Emma looked up at me and clutched my hands. It was like she was afraid she’d hurt me somehow, and was desperate for my understanding. “She and I… I told her I was broken,” Emma said. “I told her I wasn’t ready for a relationship. She said that was okay, because she had a crush on someone else, too, but we could still be unrequited together.” Emma bit down on her lip. She sounded… ashamed? “We were together for about a month, and then off and on for another couple after that. But then Megan brought Fumiko by the club one night, and I thought, ‘okay, so this is who Megan is crushing on,’ and I started backing off because I knew I was getting attached and I didn’t want to get in the way of her going after the girl she actually liked, especially after Megan had done so much to put me back together after I’d broken, right?”
I nodded mutely. I didn’t have a response ready because my brain was too busy slotting this new information into my past recollections and re-evaluating the contexts. Like how Megan had told me to be careful with Emma, or how Emma had run off to take care of Megan when Katherine had told me she was crying — even Emma’s expression when I’d asked her if Katherine was in love with Megan took on a new meaning.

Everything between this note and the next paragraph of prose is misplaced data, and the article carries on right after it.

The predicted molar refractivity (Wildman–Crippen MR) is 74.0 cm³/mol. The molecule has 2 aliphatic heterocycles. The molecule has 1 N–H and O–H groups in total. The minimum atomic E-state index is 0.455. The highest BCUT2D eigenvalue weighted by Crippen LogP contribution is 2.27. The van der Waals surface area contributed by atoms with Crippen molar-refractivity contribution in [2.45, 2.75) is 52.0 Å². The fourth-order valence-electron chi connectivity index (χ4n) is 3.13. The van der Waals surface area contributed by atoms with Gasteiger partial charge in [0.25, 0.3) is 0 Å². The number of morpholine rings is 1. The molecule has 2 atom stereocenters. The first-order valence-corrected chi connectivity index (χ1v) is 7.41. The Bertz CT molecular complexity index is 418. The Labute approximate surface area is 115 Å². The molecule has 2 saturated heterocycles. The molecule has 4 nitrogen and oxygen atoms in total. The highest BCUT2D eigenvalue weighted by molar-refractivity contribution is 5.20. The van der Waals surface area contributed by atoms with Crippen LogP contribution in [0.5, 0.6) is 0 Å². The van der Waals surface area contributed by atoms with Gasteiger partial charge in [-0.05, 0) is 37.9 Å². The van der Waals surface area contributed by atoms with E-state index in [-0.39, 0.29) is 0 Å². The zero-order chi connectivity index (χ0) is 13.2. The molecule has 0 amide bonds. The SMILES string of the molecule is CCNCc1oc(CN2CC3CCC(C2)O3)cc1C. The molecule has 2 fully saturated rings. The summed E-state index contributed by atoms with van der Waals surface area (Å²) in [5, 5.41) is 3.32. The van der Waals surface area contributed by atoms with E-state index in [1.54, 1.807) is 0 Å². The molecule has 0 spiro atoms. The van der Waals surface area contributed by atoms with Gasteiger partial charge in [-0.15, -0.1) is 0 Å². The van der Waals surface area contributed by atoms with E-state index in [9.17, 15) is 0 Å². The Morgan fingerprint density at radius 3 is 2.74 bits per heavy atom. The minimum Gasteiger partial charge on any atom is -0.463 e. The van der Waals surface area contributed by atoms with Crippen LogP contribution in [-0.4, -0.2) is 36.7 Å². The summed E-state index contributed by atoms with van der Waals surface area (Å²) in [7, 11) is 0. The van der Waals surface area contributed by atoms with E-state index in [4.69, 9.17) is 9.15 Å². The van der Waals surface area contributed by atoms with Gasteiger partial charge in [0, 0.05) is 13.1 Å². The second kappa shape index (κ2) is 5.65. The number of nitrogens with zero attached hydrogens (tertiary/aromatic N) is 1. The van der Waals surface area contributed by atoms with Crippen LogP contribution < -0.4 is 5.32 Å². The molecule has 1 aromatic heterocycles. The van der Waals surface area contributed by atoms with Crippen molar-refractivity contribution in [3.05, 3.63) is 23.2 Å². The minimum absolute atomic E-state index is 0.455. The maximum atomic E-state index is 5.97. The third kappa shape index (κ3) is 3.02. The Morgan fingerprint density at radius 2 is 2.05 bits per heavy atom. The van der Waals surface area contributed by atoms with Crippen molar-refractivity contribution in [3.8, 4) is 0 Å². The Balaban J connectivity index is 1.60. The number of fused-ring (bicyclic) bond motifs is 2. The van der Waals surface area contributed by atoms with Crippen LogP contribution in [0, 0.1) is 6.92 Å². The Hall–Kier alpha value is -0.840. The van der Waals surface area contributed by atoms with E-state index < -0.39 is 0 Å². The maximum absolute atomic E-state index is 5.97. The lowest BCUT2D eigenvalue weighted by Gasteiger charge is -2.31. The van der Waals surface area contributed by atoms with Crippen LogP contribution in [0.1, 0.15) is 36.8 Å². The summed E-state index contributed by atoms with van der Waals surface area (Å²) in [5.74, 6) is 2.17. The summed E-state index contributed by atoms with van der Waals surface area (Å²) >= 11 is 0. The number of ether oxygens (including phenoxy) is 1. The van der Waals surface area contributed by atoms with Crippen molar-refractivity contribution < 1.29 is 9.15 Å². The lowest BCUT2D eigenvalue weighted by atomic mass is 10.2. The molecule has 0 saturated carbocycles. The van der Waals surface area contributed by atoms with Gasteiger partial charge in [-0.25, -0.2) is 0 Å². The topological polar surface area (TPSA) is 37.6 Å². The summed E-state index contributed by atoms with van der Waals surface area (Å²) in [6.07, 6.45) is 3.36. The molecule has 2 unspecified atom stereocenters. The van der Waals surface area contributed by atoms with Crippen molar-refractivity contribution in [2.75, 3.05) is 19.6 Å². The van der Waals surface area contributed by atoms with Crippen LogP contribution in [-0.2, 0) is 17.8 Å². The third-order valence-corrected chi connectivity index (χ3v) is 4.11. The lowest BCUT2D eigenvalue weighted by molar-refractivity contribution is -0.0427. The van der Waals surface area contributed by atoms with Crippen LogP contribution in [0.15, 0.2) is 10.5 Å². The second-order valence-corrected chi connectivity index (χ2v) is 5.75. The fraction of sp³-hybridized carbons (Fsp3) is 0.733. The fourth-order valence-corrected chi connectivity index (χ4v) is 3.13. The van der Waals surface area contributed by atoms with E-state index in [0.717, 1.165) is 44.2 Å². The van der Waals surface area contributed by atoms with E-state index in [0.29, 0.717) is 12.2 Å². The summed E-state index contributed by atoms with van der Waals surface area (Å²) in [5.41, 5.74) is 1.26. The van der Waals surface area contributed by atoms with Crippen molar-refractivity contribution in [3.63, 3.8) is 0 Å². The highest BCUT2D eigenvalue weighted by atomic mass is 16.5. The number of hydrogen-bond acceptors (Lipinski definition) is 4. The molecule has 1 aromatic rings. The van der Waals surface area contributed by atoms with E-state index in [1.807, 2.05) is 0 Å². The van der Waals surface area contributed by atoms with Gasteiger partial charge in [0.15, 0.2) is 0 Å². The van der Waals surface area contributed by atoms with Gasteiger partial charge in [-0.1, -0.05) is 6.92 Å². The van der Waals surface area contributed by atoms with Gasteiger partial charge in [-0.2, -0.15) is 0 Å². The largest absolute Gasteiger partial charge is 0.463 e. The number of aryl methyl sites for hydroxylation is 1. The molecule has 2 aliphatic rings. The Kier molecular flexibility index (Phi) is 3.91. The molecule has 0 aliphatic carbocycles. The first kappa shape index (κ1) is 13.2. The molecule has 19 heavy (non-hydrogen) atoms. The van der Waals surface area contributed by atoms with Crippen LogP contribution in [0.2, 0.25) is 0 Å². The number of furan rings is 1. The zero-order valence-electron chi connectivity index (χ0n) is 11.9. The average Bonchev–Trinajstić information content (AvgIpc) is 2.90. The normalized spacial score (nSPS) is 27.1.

“I feel shitty,” Emma said. “You know, I started out just feeling afraid. I thought: Megan will be mad at me. She put me back together when I was broken, and I repaid her by stealing the girl she likes, and now I’m broken again and need her help again, and she’d have to hate me if I ask her for that.’ And then I was afraid you’d be mad at me, because Megan was your friend and I was being really awful to her. And now I’m not scared but I just feel so damn crappy.” She sighed. “I think you’re right. I think I need help. I just can’t get it together, and I feel even worse than I did after lunch.”